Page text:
Agricultural sector weathers flood
Foothills: Limited impacts expected for crops, livestock
Wednesday, Jul 17, 2013 01:13 pm
Last month’s floods devastated homes and businesses, but thankfully the impact on foothills farmers and ranchers is anticipated to be minimal.
Agricultural officials say individual producers near river areas that flooded could be impacted, but the overall agricultural sector is expected to weather the storm.
Jeff Porter, MD of Foothills agricultural fieldman, said the full impact on agricultural producers in the foothills isn’t known yet, but it’s not expected to be significant.
“It’s not like a drought situation where it affects the agricultural economy in all the municipal districts,” he said. “This was isolated to producers that were along water courses. As an overall impact to agriculture, I don’t think it was a big hit.”
Porter said crops left covered by standing water will likely be killed and lower yields could be expected in other areas affected by flooding.
“In the stage the crops were in there should be minimal impact to yield,” he said.
Porter also said some ranchers have lost livestock to the flooding, but he doesn’t expect the numbers to be significant.
The MD has hired a company to remove animal carcasses along waterways left behind by the flood and the provincial government will cover the cost of this work.
Porter said they don’t have a count of the number of animals picked up so far.
The flood washed out most of the fences separating different pasture areas and, as a result, some cattle have moved from one area to join herds in another.
Porter said it will be up to ranchers to sort out animals from herds that mixed after fences were washed away.
“Usually it’s neighbours and they’ll either be doing it now or they’ll do it in the fall when they gather the animals for sale and they’ll cut out the ones that have different brands then theirs,” he said.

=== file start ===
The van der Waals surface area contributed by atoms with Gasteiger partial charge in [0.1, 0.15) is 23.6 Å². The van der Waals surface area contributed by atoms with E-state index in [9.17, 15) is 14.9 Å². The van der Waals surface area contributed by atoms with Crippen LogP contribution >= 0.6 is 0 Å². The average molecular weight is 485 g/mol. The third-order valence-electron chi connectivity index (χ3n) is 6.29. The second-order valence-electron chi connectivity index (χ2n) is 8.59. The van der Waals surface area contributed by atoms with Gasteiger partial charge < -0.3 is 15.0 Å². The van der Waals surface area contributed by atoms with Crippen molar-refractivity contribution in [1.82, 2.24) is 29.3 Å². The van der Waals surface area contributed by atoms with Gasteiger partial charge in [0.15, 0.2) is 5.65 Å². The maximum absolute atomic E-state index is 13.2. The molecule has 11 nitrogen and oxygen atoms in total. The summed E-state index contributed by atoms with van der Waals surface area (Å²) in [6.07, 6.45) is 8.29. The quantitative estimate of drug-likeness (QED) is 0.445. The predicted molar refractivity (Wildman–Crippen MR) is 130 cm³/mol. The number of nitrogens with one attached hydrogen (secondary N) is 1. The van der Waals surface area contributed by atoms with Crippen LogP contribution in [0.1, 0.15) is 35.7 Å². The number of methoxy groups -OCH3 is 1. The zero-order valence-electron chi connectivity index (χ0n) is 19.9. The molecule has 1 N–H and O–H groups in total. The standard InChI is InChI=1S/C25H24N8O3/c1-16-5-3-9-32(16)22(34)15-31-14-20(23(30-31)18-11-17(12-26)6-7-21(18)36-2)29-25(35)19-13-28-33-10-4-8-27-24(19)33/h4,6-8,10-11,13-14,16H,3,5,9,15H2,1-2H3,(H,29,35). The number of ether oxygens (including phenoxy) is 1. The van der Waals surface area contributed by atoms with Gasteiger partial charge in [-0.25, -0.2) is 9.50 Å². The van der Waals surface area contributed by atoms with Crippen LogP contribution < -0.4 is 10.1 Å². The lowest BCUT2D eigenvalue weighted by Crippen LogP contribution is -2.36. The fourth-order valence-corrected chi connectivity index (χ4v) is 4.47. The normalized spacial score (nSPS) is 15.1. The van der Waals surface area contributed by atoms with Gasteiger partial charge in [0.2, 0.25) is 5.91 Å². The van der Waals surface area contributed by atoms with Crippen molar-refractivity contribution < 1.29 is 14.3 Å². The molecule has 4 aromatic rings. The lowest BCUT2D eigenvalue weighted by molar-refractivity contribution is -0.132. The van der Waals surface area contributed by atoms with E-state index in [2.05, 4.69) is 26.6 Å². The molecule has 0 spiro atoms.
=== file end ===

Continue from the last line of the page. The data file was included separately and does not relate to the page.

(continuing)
Foothills rancher Ralph Nelson said there will be some livestock losses, but he also doesn’t expect to see large numbers.
Three weeks after the flood, he was only missing one bull.
Nelson said most of his cattle were on high ground at the time of the flood, but some were near the Highwood River. He said the river rose quickly on his ranch just west of High River and any of his cattle that couldn’t be moved away from the river when the flood happened had to be left to fend for themselves.
“Most of our cattle were up high, they were two levels up from the flood, some of our cattle are out in the west country and they were fine,” he said.
The flood forced the temporary closure of the Cargill Foods Ltd. processing plant north of High River. The facility gets its water supply from the town and it had to shut down until water supplies were available once again.
The company redirected production to other facilities in Canada and the U.S. and the facility is now back up and operating.
Stuart Elson, Alberta Agriculture spokesperson, said the closure was only for a short period of time and didn’t have any long-term impact on the cattle industry.
He said the Province hasn’t yet calculated the damage to agriculture from the flood, but it’s not expected to be significant. The full extent of damage won’t be known until the fall when the harvest is complete, said Elson.
“Our agriculture industry certainly has not been impacted to the extent in communities such as High River and Calgary,” he said. “Our understanding is the flooding in agricultural areas was pretty much localized around the water-ways.”